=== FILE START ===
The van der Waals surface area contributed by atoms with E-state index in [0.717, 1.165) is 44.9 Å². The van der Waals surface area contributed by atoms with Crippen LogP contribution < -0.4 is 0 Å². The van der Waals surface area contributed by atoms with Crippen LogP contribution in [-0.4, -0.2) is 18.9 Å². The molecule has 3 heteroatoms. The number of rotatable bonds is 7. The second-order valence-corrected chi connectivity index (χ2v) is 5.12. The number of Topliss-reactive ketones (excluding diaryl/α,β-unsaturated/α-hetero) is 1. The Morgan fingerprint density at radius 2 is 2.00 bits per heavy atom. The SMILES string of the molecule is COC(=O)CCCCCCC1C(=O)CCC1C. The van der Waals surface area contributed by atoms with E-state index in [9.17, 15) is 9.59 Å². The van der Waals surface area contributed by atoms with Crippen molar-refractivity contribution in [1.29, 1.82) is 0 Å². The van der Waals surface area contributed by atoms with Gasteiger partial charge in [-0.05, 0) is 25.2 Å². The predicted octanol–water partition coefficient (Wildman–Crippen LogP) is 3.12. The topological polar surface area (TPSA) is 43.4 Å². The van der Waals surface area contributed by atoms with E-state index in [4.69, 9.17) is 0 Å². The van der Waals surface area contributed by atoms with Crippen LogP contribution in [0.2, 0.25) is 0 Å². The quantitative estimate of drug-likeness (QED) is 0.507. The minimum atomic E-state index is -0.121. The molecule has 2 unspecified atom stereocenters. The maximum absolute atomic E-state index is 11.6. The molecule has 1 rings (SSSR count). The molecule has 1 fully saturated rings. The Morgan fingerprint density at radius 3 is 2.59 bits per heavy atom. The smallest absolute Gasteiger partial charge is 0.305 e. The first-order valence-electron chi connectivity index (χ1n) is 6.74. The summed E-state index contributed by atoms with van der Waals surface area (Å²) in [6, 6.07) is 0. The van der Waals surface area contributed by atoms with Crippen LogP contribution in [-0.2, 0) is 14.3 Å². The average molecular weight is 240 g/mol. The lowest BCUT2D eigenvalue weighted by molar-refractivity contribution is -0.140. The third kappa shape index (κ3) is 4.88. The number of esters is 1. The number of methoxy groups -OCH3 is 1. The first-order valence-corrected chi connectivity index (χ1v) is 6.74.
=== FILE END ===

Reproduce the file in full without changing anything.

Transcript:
The van der Waals surface area contributed by atoms with E-state index in [0.717, 1.165) is 44.9 Å². The van der Waals surface area contributed by atoms with Crippen LogP contribution < -0.4 is 0 Å². The van der Waals surface area contributed by atoms with Crippen LogP contribution in [-0.4, -0.2) is 18.9 Å². The molecule has 3 heteroatoms. The number of rotatable bonds is 7. The second-order valence-corrected chi connectivity index (χ2v) is 5.12. The number of Topliss-reactive ketones (excluding diaryl/α,β-unsaturated/α-hetero) is 1. The Morgan fingerprint density at radius 2 is 2.00 bits per heavy atom. The SMILES string of the molecule is COC(=O)CCCCCCC1C(=O)CCC1C. The van der Waals surface area contributed by atoms with E-state index in [9.17, 15) is 9.59 Å². The van der Waals surface area contributed by atoms with Crippen molar-refractivity contribution in [1.29, 1.82) is 0 Å². The van der Waals surface area contributed by atoms with Gasteiger partial charge in [-0.05, 0) is 25.2 Å². The predicted octanol–water partition coefficient (Wildman–Crippen LogP) is 3.12. The topological polar surface area (TPSA) is 43.4 Å². The van der Waals surface area contributed by atoms with E-state index in [4.69, 9.17) is 0 Å². The van der Waals surface area contributed by atoms with Crippen LogP contribution in [0.2, 0.25) is 0 Å². The quantitative estimate of drug-likeness (QED) is 0.507. The minimum atomic E-state index is -0.121. The molecule has 2 unspecified atom stereocenters. The maximum absolute atomic E-state index is 11.6. The molecule has 1 rings (SSSR count). The molecule has 1 fully saturated rings. The Morgan fingerprint density at radius 3 is 2.59 bits per heavy atom. The smallest absolute Gasteiger partial charge is 0.305 e. The first-order valence-electron chi connectivity index (χ1n) is 6.74. The summed E-state index contributed by atoms with van der Waals surface area (Å²) in [6, 6.07) is 0. The van der Waals surface area contributed by atoms with Crippen LogP contribution in [-0.2, 0) is 14.3 Å². The average molecular weight is 240 g/mol. The lowest BCUT2D eigenvalue weighted by molar-refractivity contribution is -0.140. The third kappa shape index (κ3) is 4.88. The number of esters is 1. The number of methoxy groups -OCH3 is 1. The first-order valence-corrected chi connectivity index (χ1v) is 6.74.